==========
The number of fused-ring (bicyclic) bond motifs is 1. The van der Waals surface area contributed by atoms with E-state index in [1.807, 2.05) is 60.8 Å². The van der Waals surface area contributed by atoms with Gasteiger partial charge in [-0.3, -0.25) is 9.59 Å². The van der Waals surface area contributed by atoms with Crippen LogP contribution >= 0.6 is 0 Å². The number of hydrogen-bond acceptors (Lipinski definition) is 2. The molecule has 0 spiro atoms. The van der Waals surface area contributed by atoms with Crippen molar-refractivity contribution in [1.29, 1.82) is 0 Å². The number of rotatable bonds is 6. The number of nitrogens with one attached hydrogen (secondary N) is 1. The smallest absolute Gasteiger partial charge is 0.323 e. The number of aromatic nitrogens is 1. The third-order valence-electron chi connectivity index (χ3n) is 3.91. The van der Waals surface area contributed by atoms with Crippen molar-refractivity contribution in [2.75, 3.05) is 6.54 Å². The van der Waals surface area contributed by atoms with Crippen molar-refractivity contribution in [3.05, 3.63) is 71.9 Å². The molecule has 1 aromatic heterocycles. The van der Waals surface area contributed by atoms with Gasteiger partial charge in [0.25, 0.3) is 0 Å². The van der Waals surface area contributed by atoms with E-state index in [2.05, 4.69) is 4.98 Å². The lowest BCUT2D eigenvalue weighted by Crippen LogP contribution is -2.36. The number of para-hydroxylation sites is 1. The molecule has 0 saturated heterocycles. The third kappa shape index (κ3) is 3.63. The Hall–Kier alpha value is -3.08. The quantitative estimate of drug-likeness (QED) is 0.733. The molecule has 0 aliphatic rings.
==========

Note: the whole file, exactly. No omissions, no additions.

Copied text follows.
The number of fused-ring (bicyclic) bond motifs is 1. The van der Waals surface area contributed by atoms with E-state index in [1.807, 2.05) is 60.8 Å². The van der Waals surface area contributed by atoms with Gasteiger partial charge in [-0.3, -0.25) is 9.59 Å². The van der Waals surface area contributed by atoms with Crippen LogP contribution >= 0.6 is 0 Å². The number of hydrogen-bond acceptors (Lipinski definition) is 2. The molecule has 0 spiro atoms. The van der Waals surface area contributed by atoms with Crippen molar-refractivity contribution in [1.29, 1.82) is 0 Å². The number of rotatable bonds is 6. The number of nitrogens with one attached hydrogen (secondary N) is 1. The smallest absolute Gasteiger partial charge is 0.323 e. The number of aromatic nitrogens is 1. The third-order valence-electron chi connectivity index (χ3n) is 3.91. The van der Waals surface area contributed by atoms with Crippen molar-refractivity contribution in [2.75, 3.05) is 6.54 Å². The van der Waals surface area contributed by atoms with Crippen molar-refractivity contribution in [3.05, 3.63) is 71.9 Å². The molecule has 1 aromatic heterocycles. The van der Waals surface area contributed by atoms with Gasteiger partial charge in [0.25, 0.3) is 0 Å². The van der Waals surface area contributed by atoms with E-state index in [2.05, 4.69) is 4.98 Å². The lowest BCUT2D eigenvalue weighted by Crippen LogP contribution is -2.36. The number of para-hydroxylation sites is 1. The molecule has 0 saturated heterocycles. The third kappa shape index (κ3) is 3.63. The Hall–Kier alpha value is -3.08. The quantitative estimate of drug-likeness (QED) is 0.733. The molecule has 0 aliphatic rings.